Bitcoin cash (BCH) is emerging as a key contender in the altcoin space. But one of Sweden’s leading blockchain experts, Magnus Kempe, explains why bitcoin cash won’t solve the transaction problems associated with its “parent” bitcoin (BTC).
Bitcoin’s remarkable value surge this fall has been clouded by its attendant ills.
As Business Insider’s Becky Peterson recently noted, as bitcoin has soared in popularity it’s become too expensive to use in small transactions. Who wants to buy a cup of coffee if transaction fees are 200 SEK ($25)?
Bitcoin’s questionable merits as a currency has not only been floated by institutions like Morgan Stanley – which recently noted bitcoin’s true value may be zero – but also one of Sweden’s leading experts on blockchain technology, Magnus Kempe.
“Extremely high transaction fees creates a catch 22 for bitcoin,” says Kempe.
Kempe has led two of the most well-known Swedish blockchain projects outside of the Swedish finance industry, inculding one with the Swedish land registry, in addition to authoring serveral widely circulated reports about the technology.
The backdrop for bitcoin’s catch 22, according to Kempe, goes back to its very founding – specifically, the 1 Mb memory block size limit that bitcoin founder Satoshi Nakamoto imposed on the network in order to prevent spam and to create a global network.
”The limit on the capacity means that the law of supply and demand will dictate the transaction costs,” Kempe says.
As to alternative solutions, or altcoins, that are being developed on top of bitcoin infrastructure, Kempe sees a negative tradeoff between security on the one hand, and speed and cost of transactions on the other.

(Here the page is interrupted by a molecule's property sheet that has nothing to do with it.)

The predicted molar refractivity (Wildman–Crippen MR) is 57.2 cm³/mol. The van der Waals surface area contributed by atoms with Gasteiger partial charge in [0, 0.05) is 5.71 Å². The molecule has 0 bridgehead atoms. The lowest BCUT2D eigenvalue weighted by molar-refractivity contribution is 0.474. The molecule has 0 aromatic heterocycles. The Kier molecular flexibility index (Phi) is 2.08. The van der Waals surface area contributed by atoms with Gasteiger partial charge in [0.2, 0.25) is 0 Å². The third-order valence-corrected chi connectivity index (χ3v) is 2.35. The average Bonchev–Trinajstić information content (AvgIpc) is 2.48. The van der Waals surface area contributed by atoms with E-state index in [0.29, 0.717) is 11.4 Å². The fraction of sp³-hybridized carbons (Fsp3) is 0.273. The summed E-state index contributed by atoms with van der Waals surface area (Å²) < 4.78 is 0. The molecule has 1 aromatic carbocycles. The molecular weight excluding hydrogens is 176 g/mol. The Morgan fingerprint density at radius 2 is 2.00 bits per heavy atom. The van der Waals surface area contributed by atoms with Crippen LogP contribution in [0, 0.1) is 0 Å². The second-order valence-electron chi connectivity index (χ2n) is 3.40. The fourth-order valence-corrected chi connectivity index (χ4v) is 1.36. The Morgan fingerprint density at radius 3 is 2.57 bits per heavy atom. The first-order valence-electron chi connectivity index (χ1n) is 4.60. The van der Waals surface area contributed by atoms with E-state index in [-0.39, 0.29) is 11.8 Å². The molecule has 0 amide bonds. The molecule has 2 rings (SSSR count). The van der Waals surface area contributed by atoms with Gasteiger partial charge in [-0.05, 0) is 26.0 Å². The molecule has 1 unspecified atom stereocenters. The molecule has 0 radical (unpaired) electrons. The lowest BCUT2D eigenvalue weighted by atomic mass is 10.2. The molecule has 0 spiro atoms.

But you can’t know for sure.
”Seeing how many people there are doing experiments in this space, I’m not saying it’s impossible for bitcoin to become a transaction network.”
How about Bitcoin Cash?
All of this is a big reason why bitcoin cash, with its 8 Mb limit, was created as a “hard fork” of bitcoin in August.
But even that spin-off currency, which is subject to a lot of derision from “core bitcoin” supporters, has its catch 22, according to Kempe.
”There can naturally be more transactions on block sizes of 8 Mb, but in practice, there is no big difference,” Kempe explains, referring to less profitable and more time-consuming ‘mining’ in the bitcoin cash network.
“If [bitcoin cash] becomes popular, it will still be too expensive. With bigger blocks, it takes too long for bitcoin miners to ‘mine’ the currency.”
In purely technical terms, the files that carry transactions will not be able to ’travel’ fast enough in the 8 Mb network. “On a global scale, many miners will have problems mining the currency,” Kempe says.
Bitcoin remains the more popular alternative; BCH is currently worth around a sixth of one bitcoin.
“Today, there are more people who value stability and safety and the fact that more people can be miners on equal terms, globally. This makes people prefer bitcoin over bitcoin cash.”
“99% of blockchains need to be private”
Kempe estimates that around 99 percent of blockchain-based applications he encounters cannot be run on public blockchains of the type that run bitcoin and bitcoin cash.
Applications for storing patient data or food tracking, for instance, cannot tolerate transaction costs as high as those of cryptocurrencies.
”You have receipts and traceability, but if you need to pay 150 SEK ($18) every time a verification will be registered, it’s clear it won’t work.”
Kempe thinks it makes sense to see bitcoin as a store of value, a digital gold: You will not often transact with gold, and it costs a lot to transport gold in a safe way.
”At first, people liked that bitcoin was compared with gold, but lately many have been disappointed as they have realized that bitcoin is becoming something much more boring than what was first believed.”
Is bitcoin’s price surge in 2017 a bubble in the making?
“If you see bitcoin as digital gold it doesn’t have to be a bubble, and thus bitcoin could yet surge 10 times in value, but at the same time as it could lose 99 percent. If you want to sleep well at night, it’s not recommended.”